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  • Cyberattacks seem to be really having a moment.

  • Take the U.S., for example: the FBI has reported 4,000 attacks a day since the COVID pandemic began, and there's no sign of things slowing down.

  • But how exactly did we get to this point, and how can cybersecurity help us get out of this mess?

  • The infrastructure that we use every single day, in our houses, in our cars, in our workplaces, and generally in the country as a whole, is full of computing systems.

  • Anything that prevents us from getting those things done, or in some way makes that computing infrastructure create a negative event, you know, we could consider that to be a threat.

  • Basically, cybersecurity refers to the practices, technologies, and processes designed to keep all of those threats at bay.

  • And these threats have evolved a LOT since the 1950s, back when Steve Jobs was hacking phones to make free long-distance calls.

  • A watershed moment for the world of cyberthreats came in 2010 with the discovery of STUXNET, the world's first digital weapon.

  • It was found targeting Iran's nuclear facilities, and in the process, proved that cyberattacks could have devastating consequences beyond the digital realm.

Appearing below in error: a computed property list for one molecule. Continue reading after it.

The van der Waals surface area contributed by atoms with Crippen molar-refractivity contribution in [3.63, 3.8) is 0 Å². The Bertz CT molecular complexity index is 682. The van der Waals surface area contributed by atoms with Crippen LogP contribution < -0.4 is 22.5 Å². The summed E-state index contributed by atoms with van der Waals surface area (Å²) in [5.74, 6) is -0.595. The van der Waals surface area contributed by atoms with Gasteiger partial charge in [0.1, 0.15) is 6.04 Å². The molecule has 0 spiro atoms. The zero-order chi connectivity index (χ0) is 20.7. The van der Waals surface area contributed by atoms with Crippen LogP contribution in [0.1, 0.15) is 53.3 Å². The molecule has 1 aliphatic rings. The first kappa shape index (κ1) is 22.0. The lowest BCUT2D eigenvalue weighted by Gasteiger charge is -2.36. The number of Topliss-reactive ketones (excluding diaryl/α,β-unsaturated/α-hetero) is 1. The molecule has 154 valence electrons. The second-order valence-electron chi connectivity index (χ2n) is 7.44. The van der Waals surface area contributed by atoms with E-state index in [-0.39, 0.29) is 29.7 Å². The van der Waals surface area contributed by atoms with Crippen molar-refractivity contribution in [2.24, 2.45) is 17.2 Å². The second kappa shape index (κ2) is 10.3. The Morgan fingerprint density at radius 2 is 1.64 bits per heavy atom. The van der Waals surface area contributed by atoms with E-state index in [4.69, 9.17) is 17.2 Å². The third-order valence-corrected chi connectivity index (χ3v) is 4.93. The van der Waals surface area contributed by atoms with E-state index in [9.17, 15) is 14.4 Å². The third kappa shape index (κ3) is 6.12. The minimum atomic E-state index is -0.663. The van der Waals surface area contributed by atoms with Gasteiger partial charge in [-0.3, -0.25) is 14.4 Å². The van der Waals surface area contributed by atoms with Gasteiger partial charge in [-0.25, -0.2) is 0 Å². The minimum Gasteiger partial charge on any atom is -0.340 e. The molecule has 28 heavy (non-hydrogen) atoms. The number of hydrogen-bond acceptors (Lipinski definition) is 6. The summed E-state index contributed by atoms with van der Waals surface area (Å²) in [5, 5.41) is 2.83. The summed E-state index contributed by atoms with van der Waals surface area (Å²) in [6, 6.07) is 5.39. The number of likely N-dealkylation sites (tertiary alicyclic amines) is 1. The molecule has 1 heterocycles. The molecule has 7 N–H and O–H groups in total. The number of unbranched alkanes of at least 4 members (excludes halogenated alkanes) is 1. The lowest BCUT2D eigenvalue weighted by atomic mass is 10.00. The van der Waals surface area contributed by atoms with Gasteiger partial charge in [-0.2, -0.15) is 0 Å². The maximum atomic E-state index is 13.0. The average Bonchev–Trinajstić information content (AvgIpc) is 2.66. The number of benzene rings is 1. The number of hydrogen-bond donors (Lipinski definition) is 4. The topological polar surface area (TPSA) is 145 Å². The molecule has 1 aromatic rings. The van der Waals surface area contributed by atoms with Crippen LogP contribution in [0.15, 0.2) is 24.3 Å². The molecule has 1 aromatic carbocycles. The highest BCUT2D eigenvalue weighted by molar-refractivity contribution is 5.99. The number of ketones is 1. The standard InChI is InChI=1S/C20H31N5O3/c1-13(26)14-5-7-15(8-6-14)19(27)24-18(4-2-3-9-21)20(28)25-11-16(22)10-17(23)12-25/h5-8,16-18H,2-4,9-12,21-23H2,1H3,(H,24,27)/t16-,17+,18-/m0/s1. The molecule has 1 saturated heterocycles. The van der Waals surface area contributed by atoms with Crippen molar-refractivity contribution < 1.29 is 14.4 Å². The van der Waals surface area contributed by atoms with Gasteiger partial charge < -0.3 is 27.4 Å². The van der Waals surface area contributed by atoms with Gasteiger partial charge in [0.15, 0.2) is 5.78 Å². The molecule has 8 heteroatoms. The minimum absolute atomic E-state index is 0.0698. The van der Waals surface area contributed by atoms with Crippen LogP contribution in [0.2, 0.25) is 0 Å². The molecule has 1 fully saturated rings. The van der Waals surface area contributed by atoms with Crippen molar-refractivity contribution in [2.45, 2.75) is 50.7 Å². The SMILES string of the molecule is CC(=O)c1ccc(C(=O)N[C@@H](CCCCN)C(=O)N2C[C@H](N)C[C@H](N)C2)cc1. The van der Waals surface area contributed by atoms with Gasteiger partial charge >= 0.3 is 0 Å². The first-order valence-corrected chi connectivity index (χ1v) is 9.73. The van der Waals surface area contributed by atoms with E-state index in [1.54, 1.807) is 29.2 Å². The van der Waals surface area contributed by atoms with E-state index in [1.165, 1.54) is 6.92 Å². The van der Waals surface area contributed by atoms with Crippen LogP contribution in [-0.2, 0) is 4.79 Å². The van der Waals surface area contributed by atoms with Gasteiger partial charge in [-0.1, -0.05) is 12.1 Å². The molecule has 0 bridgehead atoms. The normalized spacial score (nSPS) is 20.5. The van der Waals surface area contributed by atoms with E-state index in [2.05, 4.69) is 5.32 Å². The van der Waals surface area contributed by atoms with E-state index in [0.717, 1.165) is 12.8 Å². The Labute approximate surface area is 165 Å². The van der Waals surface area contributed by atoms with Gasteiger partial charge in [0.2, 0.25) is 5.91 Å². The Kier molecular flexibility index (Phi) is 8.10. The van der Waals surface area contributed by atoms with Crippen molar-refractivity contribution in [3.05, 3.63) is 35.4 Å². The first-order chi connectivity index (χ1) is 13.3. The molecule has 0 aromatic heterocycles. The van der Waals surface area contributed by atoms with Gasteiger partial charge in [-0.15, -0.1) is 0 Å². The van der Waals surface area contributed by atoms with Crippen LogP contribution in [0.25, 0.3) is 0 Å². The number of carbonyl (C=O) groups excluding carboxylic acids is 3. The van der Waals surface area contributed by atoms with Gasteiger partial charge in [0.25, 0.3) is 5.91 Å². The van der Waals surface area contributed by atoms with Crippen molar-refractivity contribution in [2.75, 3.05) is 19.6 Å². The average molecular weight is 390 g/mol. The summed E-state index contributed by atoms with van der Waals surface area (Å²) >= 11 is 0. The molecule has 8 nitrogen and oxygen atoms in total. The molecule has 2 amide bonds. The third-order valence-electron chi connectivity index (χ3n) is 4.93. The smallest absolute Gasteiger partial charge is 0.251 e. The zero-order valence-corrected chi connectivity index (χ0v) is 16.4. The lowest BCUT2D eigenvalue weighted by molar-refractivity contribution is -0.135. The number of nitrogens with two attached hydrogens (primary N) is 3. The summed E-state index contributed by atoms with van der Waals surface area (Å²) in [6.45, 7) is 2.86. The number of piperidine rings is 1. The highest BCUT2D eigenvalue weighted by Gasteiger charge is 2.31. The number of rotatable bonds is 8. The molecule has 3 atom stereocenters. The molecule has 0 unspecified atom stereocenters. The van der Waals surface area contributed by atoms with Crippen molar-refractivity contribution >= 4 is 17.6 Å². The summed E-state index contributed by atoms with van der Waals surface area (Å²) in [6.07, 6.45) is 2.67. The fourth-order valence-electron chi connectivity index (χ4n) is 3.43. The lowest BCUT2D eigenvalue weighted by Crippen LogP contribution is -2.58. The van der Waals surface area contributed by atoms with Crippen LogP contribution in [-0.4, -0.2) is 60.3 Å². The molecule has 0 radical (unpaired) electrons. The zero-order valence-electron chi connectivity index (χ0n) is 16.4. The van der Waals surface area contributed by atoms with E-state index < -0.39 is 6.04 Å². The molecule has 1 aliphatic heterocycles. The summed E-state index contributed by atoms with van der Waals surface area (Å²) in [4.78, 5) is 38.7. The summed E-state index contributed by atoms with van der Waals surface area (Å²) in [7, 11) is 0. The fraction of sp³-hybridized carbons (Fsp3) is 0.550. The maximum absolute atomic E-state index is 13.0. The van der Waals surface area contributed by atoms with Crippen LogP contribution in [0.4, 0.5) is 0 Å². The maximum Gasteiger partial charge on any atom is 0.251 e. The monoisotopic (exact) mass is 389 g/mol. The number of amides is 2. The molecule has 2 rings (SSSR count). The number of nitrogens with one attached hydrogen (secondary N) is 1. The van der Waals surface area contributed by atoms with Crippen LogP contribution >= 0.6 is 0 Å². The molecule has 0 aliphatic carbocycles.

• That kind of cyber-physical environment is really quite a modern phenomena in the last few decades, and so securing that environment is really what cybersecurity is all about.

  • Computers today are more complex than ever, as are the types of threats they face.

  • The more we ask our computers to do, open an email, visit a webpage, join a network, the more potential points of attack emerge.

  • To exploit these vulnerabilities, hackers have countless tools up their sleeves.

  • Create computer viruses, send out fraudulent emails, or flood a server with requests until it becomes totally unresponsive.

  • This ever-shifting threat landscape is of particular concern for governments and other organizations that use computers to deal with sensitive data and networks, like, say, the ones used to manage our power grids.

  • But it's not always easy to tell what's going on.

  • So, if we're talking about a very low competence, crude attack, there will be sort of digital fingerprints if you like, that will show you very quickly that actually something deliberate has been done here.

  • However, for more sophisticated attackers, if they want to hide their tracks a little bit, then the real problem with cybersecurity is that, that's possible to do.

  • And that's the kind of thing that you see in national level cyber attacks and defense postures.

  • And nowhere have we seen these concerns materialize so dramatically as in the U.S.

  • For years, experts have warned that if the U.S. government didn't change its behaviors, the fallout from cyberattacks would only get worse. But our ability to pivot hasn't kept pace.

  • For one, many U.S. federal agencies still rely heavily onlegacy systemsaka old, which are not only costly to maintain but also super vulnerable to hackers because of their outdated code and architecture.

  • That's not to say the government hasn't invested in new technology, notably, EINSTEIN, with the first version coming onto the scene in 2003.

  • This machine learning tool is used by nearly every federal agency to detect suspicious activity and identify potential attacks.

  • But even EINSTEIN has its limitations, because it's only one tool in our many layers of defense.